deewar_060718074155.jpgWhat made the young man angry? The rich-poor chasm. A telling still from Deewar.

The violence in The Gangs of Wasseypur made us confront a truth that had long been kept hidden – the exploitation of the country’s natural resources and the devil’s compact between the corrupt state and the "bahubalis" of Bihar. A Newton came just before Kairana and explained to even the simplest mind the complex games played by political parties intent on winning elections by fair means or foul.

newton_060718074537.jpgNewton's political theory.

I could go on and on but I’ll stop here because what I have felt for the first time — and am terrified by — is the growing distortion of young minds graduating now from the University of WhatsApp and Twitter.

I am convinced that our traditional university education stands defeated before the gyan that is being peddled by these airheads that have a peculiar vision of women’s lib and most political and social issues. From whatever I could make out of Veere di Wedding, the "message" of this film is that once you become a liberated female with an independent income or career, you will also earn the freedom to drink and smoke freely, sleep around or masturbate and use the most vulgar cuss words without a care.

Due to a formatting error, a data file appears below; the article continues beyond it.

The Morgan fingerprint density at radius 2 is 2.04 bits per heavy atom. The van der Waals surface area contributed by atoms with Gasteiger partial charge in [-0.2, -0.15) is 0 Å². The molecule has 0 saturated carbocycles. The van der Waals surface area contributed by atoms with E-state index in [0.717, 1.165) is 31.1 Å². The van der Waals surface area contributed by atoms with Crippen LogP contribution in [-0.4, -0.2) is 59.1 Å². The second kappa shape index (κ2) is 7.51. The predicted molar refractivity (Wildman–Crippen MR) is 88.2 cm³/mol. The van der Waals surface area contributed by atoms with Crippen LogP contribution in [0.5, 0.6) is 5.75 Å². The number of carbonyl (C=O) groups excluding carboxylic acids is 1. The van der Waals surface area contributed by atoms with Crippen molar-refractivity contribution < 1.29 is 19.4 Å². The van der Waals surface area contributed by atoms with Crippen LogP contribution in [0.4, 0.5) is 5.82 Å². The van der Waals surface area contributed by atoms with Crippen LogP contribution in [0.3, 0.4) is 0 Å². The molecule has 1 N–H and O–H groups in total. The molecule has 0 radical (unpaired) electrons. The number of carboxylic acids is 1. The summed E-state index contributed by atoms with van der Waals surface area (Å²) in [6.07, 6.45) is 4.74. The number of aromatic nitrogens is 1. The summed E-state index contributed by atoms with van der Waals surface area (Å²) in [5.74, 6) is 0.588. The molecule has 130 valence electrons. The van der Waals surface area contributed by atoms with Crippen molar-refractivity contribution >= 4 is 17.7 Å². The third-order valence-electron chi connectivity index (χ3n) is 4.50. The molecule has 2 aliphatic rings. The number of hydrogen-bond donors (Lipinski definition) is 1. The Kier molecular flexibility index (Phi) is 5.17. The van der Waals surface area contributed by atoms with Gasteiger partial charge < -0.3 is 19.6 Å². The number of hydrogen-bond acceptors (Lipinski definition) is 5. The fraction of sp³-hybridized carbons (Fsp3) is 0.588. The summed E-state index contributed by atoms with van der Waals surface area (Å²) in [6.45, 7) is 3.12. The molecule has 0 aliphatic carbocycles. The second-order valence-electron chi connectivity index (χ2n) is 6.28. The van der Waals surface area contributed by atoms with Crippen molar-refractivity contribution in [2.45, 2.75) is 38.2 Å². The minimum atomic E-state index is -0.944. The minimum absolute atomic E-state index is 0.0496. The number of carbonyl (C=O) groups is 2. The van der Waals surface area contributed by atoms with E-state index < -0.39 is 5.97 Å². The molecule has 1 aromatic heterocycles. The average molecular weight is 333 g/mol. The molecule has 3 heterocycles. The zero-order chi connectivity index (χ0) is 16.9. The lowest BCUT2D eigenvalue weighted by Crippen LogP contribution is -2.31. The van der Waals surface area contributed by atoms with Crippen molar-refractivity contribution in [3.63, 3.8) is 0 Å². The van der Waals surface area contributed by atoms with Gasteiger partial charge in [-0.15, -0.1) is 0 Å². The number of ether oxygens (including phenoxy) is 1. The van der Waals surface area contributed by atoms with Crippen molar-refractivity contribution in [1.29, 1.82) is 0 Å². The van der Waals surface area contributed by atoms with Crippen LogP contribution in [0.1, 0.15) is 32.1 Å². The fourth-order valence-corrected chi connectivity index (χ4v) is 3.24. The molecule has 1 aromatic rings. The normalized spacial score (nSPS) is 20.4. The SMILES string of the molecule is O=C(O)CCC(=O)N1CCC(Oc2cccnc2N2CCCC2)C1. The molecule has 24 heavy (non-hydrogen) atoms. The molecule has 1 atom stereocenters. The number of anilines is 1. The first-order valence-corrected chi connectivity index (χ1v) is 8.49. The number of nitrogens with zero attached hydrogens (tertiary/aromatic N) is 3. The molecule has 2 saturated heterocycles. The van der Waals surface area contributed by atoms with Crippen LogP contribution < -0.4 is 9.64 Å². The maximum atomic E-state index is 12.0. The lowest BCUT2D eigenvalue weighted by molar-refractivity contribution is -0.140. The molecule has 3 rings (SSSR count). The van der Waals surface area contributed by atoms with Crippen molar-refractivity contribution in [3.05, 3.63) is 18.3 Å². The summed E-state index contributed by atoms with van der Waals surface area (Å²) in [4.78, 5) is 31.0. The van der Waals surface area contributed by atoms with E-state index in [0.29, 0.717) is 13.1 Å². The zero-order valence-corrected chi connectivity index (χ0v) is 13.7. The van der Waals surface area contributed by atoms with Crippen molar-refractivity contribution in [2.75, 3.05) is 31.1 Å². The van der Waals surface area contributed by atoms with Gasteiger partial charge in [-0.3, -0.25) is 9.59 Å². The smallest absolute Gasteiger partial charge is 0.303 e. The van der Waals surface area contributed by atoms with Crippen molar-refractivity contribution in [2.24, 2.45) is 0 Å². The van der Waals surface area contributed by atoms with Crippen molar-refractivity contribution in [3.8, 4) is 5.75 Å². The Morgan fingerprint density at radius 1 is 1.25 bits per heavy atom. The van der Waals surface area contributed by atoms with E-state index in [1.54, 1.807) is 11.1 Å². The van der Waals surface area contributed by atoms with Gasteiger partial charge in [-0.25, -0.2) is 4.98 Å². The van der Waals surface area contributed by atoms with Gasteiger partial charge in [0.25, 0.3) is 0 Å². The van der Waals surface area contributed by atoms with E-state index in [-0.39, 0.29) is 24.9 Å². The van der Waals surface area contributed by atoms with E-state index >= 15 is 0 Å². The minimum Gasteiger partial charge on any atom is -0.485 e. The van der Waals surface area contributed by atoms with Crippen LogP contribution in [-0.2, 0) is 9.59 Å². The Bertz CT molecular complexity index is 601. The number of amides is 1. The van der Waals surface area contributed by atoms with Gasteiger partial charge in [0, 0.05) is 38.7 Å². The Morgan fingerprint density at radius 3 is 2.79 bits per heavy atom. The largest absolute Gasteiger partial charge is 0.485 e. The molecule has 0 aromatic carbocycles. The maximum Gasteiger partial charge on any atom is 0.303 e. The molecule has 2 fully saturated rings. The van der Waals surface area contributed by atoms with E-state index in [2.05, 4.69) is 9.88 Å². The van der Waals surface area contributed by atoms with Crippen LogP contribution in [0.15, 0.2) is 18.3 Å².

veere-di_060718074730.jpgVeere di Wedding: The freedom to drink, smoke and masturbate? 

Seriously, are these the reasons for seeking financial independence? Is this the message that such a film signals to the young girls who are cycling miles to go to school, helping their mothers at home and baby-sitting their siblings, just so that they are allowed the luxury of an education?